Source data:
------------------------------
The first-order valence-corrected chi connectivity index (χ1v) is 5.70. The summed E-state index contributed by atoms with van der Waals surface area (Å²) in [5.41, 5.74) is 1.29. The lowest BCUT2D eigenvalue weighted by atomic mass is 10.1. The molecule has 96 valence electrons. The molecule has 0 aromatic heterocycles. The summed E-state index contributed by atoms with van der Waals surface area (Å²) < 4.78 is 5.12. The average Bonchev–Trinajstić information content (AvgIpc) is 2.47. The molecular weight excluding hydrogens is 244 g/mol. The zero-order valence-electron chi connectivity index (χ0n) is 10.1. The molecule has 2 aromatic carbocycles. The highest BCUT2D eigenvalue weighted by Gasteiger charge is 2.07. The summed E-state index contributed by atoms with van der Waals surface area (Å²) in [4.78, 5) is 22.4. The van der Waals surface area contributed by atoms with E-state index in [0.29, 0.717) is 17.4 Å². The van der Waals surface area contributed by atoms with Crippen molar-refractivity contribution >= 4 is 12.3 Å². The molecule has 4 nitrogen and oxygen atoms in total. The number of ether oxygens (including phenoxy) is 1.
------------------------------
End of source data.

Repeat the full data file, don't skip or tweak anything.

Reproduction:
The first-order valence-corrected chi connectivity index (χ1v) is 5.70. The summed E-state index contributed by atoms with van der Waals surface area (Å²) in [5.41, 5.74) is 1.29. The lowest BCUT2D eigenvalue weighted by atomic mass is 10.1. The molecule has 96 valence electrons. The molecule has 0 aromatic heterocycles. The summed E-state index contributed by atoms with van der Waals surface area (Å²) < 4.78 is 5.12. The average Bonchev–Trinajstić information content (AvgIpc) is 2.47. The molecular weight excluding hydrogens is 244 g/mol. The zero-order valence-electron chi connectivity index (χ0n) is 10.1. The molecule has 2 aromatic carbocycles. The highest BCUT2D eigenvalue weighted by Gasteiger charge is 2.07. The summed E-state index contributed by atoms with van der Waals surface area (Å²) in [4.78, 5) is 22.4. The van der Waals surface area contributed by atoms with E-state index in [0.29, 0.717) is 17.4 Å². The van der Waals surface area contributed by atoms with Crippen molar-refractivity contribution >= 4 is 12.3 Å². The molecule has 4 nitrogen and oxygen atoms in total. The number of ether oxygens (including phenoxy) is 1.